What’s At Stake?
In 2015, the Supreme Court of Canada in Chevron Corp. v. Yaiguaje (discussed here) determined that Ontario courts have jurisdiction to adjudicate a recognition and enforcement action against an Ontario affiliate of a foreign corporation. In this case, the enforcement action was brought by Ecuadorian plaintiffs against Chevron Corporation (“Chevron”), a US-based corporation, and its seventh level indirect subsidiary, Chevron Canada Limited (“Chevron Canada”).
The decision was thought to have significant cross-border implications, as enforcement of foreign awards in Canada can be pursued against foreign companies even where the original parties to the proceeding fail to have a real and substantial connection to Canada.
As a result of the Supreme Court’s decision, the plaintiffs’ action to enforce the US$9.51 billion Ecuadorian judgment against Chevron in Ontario against Chevron Canada’s assets was allowed to continue. However, the Supreme Court left open the issue as to whether Chevron Canada’s assets, as a separate entity from Chevron, are available to satisfy the Ecuadorian judgment.
That issue was decided by Justice Hainey of the Superior Court of Justice earlier this year, when he dismissed the plaintiffs’ action against Chevron Canada by way of summary judgment.
The Summary Judgment Motion
Chevron Canada sought summary judgment dismissing the plaintiffs’ enforcement action as against it on the basis that it was not a party to the Ecuadorian proceeding, it is not a judgment-debtor under the Ecuadorian judgment, no wrongdoing is alleged against Chevron Canada in the plaintiffs’ enforce action, and that Chevron Canada is a separate legal entity with no basis on which to pierce Chevron Canada’s corporate veil.
On the other hand, the plaintiffs argued that Chevron Canada is an asset of Chevron, and alternatively, if it is not an asset, then the court should pierce Chevron Canada’s corporate veil because Chevron has total, effective control over Chevron and that there would be an injustice if limited liability principles were applied in this case.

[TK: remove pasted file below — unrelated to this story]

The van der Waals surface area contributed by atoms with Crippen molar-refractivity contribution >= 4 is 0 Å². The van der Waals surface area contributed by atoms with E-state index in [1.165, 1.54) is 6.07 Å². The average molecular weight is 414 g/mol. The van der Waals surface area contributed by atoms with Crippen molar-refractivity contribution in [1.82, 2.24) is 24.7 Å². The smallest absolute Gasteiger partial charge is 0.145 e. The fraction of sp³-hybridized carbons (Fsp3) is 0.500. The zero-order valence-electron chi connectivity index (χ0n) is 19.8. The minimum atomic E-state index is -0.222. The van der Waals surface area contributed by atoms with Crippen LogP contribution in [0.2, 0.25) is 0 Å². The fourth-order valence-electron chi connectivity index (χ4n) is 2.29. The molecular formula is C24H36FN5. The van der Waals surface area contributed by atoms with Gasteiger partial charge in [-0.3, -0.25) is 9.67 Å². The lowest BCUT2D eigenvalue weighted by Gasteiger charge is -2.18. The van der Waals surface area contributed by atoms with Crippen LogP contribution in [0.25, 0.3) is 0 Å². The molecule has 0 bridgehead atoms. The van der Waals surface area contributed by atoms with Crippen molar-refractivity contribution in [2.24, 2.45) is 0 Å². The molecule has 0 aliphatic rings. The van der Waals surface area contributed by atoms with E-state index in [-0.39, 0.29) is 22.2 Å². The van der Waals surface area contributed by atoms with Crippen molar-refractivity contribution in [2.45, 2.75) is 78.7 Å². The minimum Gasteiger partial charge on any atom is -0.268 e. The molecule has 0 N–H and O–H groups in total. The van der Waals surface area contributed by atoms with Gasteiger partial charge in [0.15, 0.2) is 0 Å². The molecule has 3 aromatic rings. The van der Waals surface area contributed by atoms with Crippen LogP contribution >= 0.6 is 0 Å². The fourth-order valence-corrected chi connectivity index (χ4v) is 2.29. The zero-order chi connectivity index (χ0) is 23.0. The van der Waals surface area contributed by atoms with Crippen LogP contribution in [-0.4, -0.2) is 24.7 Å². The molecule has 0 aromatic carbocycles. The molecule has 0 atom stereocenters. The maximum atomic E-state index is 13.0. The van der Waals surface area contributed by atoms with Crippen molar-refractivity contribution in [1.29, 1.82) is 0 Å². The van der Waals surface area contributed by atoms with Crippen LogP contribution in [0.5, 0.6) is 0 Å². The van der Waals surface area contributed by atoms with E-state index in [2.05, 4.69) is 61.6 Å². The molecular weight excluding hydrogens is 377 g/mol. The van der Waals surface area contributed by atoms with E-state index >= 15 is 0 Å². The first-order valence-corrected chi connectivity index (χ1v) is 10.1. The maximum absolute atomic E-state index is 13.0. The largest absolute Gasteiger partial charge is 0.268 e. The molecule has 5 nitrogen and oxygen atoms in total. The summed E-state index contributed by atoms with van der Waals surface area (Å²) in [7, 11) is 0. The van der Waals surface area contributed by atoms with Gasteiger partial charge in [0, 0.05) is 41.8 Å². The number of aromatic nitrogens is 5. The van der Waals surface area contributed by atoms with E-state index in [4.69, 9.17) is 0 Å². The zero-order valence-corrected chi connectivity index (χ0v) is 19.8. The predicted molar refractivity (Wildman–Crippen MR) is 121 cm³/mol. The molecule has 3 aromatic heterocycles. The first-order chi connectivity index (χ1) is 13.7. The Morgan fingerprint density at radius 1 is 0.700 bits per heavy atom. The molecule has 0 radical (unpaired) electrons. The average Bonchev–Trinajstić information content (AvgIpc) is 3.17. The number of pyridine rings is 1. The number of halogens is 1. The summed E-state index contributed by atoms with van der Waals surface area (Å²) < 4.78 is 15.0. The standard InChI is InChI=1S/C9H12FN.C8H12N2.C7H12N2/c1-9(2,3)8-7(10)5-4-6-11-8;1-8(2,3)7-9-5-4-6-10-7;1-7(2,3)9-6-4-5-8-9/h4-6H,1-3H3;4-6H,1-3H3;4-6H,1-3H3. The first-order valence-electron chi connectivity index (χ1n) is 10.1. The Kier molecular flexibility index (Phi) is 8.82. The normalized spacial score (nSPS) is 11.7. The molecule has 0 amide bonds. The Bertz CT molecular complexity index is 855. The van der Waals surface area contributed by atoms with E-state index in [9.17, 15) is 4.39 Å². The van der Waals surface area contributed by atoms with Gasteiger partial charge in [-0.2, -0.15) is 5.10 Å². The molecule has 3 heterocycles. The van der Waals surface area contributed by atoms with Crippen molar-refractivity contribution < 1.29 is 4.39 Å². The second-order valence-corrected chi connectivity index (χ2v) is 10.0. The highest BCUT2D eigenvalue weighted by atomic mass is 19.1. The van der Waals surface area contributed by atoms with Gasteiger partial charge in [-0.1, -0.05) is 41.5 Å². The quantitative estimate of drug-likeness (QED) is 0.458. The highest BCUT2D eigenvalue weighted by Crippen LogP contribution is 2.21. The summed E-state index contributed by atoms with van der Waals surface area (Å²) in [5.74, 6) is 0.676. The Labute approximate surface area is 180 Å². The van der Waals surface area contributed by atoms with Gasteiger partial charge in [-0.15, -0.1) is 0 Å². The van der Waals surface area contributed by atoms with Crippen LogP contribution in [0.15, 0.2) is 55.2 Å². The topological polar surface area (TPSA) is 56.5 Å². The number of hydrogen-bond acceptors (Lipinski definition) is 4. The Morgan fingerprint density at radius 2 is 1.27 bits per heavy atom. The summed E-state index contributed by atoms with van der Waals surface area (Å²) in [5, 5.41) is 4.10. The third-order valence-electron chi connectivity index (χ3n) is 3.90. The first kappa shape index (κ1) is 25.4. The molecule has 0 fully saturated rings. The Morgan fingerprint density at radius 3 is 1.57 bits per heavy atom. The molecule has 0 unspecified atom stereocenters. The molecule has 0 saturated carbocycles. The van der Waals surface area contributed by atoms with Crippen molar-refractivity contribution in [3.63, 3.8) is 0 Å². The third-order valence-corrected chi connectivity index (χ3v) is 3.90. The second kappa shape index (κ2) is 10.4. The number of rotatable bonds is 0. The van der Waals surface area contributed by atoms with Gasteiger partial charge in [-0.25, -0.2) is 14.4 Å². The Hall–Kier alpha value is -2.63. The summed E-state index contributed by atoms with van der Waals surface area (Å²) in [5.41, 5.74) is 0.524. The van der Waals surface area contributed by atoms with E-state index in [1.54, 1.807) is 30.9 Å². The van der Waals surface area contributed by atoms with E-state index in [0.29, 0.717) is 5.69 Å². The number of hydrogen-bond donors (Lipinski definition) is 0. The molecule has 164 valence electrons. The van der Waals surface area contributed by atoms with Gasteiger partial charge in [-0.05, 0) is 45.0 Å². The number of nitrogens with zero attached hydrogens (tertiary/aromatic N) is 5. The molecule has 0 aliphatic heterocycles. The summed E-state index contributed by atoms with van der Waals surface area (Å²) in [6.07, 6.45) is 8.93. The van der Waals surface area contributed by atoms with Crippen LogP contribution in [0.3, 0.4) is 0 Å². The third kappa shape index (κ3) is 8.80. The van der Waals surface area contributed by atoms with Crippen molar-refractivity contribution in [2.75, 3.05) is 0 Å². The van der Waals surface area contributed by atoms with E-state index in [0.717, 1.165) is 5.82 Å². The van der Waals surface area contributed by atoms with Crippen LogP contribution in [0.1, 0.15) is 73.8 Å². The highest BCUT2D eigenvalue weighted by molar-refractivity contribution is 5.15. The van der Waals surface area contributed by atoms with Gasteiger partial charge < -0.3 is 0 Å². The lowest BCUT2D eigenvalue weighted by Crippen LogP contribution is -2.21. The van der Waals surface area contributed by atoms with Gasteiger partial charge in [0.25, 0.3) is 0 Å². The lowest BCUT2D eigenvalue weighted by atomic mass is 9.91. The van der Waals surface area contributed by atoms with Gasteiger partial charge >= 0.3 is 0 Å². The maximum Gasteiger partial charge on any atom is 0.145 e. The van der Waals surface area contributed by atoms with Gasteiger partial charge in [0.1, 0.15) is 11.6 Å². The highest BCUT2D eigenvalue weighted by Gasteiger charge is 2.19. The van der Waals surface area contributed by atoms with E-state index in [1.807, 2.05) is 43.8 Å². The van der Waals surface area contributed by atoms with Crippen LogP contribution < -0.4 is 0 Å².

Chevron Canada is Not an Asset of Chevron
Justice Hainey found that the plaintiffs are unable to rely on the Ontario Execution Act, as it is procedural act that does not create a right or interest in assets where that asset does not belong to a judgment-debtor. Chevron Canada was not a party to the initial proceeding, and was not a judgment-debtor in that action.
The court found that if the plaintiffs’ submissions on this issue were accepted, it would mean that the assets of Ontario subsidiaries of both domestic and foreign companies would automatically and always be subject to execution orders to satisfy the judgment of parent companies. The court rejected that position, and determined that Chevron Canada is not an asset of Chevron and not subject to the Execution Act.
Chevron Canada’s Corporate Veil Should Not Be Pierced
Having determined that Chevron Canada is not an asset of Chevron, the court next grappled with whether it should pierce the corporate veil of the separate entity.
The court ultimately determined that the principle of corporate separateness applies in the context of groups of companies, like Chevron and its affiliates, and that groups of companies are not to be regarded as one single entity.
As Chevron and Chevron Canada are separate entities, in order to pierce the corporate veil, the plaintiffs were required to satisfy the court that Chevron dominated and controlled Chevron Canada to use it as a shield for a fraudulent and improper purpose.
However, the plaintiffs specifically pleaded in their Statement of Claim that they do not allege any wrongdoing on the part of Chevron Canada. To that end, the plaintiffs were unable to establish wrongdoing akin to fraud in the corporate structure as between Chevron and Chevron Canada. Further, the court found that the evidence showed that Chevron Canada and Chevron had a typical parent/subsidiary relationship, and that Chevron Canada was not merely a puppet.
Conclusion and More to Come
The court’s dismissal of the enforcement action as against Chevron Canada is a positive decision for companies that operate abroad and whose subsidiary or related companies hold assets in Ontario.
While the decision may provide comfort that a foreign judgment may not ultimately be enforced against an affiliated Ontario company, this comfort may not last long. The plaintiffs’ have appealed the decision to the Ontario Court of Appeal.
Check back with Mining Prospects for further commentary and analysis when the appeal is heard.